Predicting Size Change From Heat Treatment

November 2, 2010

“By controlling the important variables, dimensional changes in heat treatment can be controlled.” Patrick McKenna

Variability is the enemy in our precision machining shops, and reducing variability is a key to sustaining our businesses and improving our capabilities.

When I talk about statistical process control with someone,  I listen closely to see if they are focused on the average (where the process is performing) or the standard deviation ( how the process is performing.)

If they are fixated on the average, I know I need to look at the data myself.  On the other hand if they are talking about standard deviations, I generally take their word on the data…

In the latest  issue of Production Machining Magazine, PMPA Technical Member Patrick McKenna from Nevada Heat Treating Inc., and Daniel Herring, the Herring Group Inc.  teach a nice class on how to reduce process variation in heat treat to minimize the post heat treat variability that all of us face.

Good advice here...

This is important if we are not to waste our production time trying to remove excess material because we left too much stock  for cleanup, or worse, finding the parts have shrunk in some critical dimension, rendering all of the parts ‘scrap.’

This article lists 9 variables NOT in control of the heat treater, and 14 that are under their control (furnace temperature uniformity, load configuration) or shared by the customer ( process selected, batch size, part size).

Not every order we produce is part of a long running job where we can control every input variable, but this piece does a great job of providing sensemaking on what can be a complicated and confusing subject.

I predict that you’ll keep this article in your “great to know” file.

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Communicate Your Needs To The Heat Treater

June 10, 2010

The topic of  heat treatment is one part science and often it seems, two parts smoke and one part black magic.

Oh yes, and fire too.

If the definition of heat treating that you have is close to the definition of  steel that my neighbor has: “It’s dirty, it’s heavy, a magnet sticks to it and its made in fire,” then maybe you too could use an assist in figuring out how to communicate successfully with your heat treater.

We were pleased to see an article entitled ” How to Best Communicate Your Needs to the Heat Treater”  co- written by  PMPA Technical Member Nevada Heat Treating  Vice President Patrick McKenna.

It was feature article  in  the  April 2010 print edition of Industrial Heating magazine.

I predict that you will add it to your file of ‘articles you can use’ for sensemaking in this ever more complicated technical world that we harness for our customers.

You can read it at the link above.

Or contact Patrick at Nevada Heat Treating or Miles Free at PMPA and we’ll email you the article as a .pdf.

It will really be worth  your time before you send that next batch of parts out to take a ride through the Fire…

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Nothing Is Made In The U.S. Anymore-FALSE!

May 27, 2010

“If U.S. manufacturing were a country by itself, it would be the eighth largest economy in the world.”

Guest post by Patrick McKenna, Vice President, Nevada Heat Treating, Inc. 

Heat treating what Americans make!

It happens to me fairly often. I’ll be at a party, or out to dinner with a group of people, and after someone in the group finds out I’m employed in manufacturing they will say “it’s really a shame that nothing is made in the U.S. anymore.”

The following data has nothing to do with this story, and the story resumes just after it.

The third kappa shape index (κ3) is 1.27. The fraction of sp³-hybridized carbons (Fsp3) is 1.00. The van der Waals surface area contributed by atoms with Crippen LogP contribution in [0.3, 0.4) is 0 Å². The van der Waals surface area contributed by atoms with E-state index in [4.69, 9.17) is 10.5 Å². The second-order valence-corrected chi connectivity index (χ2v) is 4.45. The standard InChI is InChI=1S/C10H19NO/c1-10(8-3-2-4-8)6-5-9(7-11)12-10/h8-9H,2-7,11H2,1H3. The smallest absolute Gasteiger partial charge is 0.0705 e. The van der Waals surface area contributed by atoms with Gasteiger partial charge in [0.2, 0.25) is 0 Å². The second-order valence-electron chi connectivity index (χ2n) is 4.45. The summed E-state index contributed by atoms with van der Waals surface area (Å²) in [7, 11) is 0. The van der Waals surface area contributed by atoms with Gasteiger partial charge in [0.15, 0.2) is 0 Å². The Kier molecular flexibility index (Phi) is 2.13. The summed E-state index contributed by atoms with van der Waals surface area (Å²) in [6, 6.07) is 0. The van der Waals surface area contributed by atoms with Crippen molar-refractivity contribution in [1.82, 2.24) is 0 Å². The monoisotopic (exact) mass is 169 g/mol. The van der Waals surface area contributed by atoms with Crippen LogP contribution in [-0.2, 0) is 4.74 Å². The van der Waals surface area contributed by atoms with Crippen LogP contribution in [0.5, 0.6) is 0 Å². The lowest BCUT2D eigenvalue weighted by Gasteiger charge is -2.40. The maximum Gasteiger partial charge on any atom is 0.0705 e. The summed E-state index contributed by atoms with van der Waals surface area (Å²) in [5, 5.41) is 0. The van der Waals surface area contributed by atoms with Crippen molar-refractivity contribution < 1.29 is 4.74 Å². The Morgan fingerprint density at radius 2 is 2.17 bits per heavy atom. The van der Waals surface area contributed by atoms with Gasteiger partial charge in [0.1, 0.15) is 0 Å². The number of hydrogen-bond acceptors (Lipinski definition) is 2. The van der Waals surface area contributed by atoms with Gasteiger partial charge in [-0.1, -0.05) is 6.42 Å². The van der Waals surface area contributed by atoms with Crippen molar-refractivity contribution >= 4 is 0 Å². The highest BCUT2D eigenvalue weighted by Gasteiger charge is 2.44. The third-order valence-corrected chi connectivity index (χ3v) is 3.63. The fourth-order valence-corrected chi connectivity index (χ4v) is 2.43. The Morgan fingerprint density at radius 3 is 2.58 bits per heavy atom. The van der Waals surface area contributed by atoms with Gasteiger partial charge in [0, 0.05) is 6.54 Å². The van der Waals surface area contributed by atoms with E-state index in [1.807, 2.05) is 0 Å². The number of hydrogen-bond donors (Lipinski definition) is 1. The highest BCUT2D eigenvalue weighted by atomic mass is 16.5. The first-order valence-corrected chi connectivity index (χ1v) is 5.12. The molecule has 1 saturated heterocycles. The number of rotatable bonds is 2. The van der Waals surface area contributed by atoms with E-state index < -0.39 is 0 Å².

It happened to me again last weekend. So I decided to look into the topic a bit more. I know we still make “things” here in the United States. I see it on a daily basis. Just how true is their comment that manufacturing has vanished in the U.S.?

I performed a little research on the topic and found the following statements in NAM’s (National Association of Manufacturers) “The Facts about Modern Manufacturing” 8th Edition (www.nam.org).

“Between 1947 and 2008, both manufacturing GDP and overall GDP rose over sevenfold. It is generally unnoticed that the quantity of manufactured goods has continued to grow, leaving many people with the incorrect notion that little domestic value is produced in the United States anymore.”

“Manufacturing production is now at the highest point in its history and is keeping pace with that of the overall economy in terms of physical output.”

“…the quantity of manufactured goods produced in the United States has kept pace with overall economic growth since 1947, as both GDP and manufacturing have grown by about seven times.”

“Over the last ten years ending in 2008, manufacturing value added has increased 22 percent.”

Total manufacturing activity in the United States—measured in terms of physical output—continues to grow.”

Growth

 “

The United States still has the largest manufacturing sector in the world, and its market share (around 20 percent) has held steady for 30 years.”
“One in six private sector jobs is still in or directly tied to manufacturing.”
 
 

“Fifty-seven percent of all U.S. exports are in manufactured goods.”
“If U.S. manufacturing were a country by itself, it would be the eighth largest economy in the world.”
“U.S. manufacturing share of global manufacturing value added has barely budged from its 1980 level of 22 percent.”
 
 

 

We lead the world in "making stuff"

 Is the U.S. manufacturing sector still facing challenges? Yes

Has China gained market share of the global manufacturing sector? Yes

Does U.S. manufacturing face increased pressure from legislation? Yes

The U.S. manufacturing industry has challenges like every other business sector, but to the people who say that manufacturing has disappeared, I would offer the following quote…
“The reports of my death have been greatly exaggerated.”– Mark Twain
 
 
 

 

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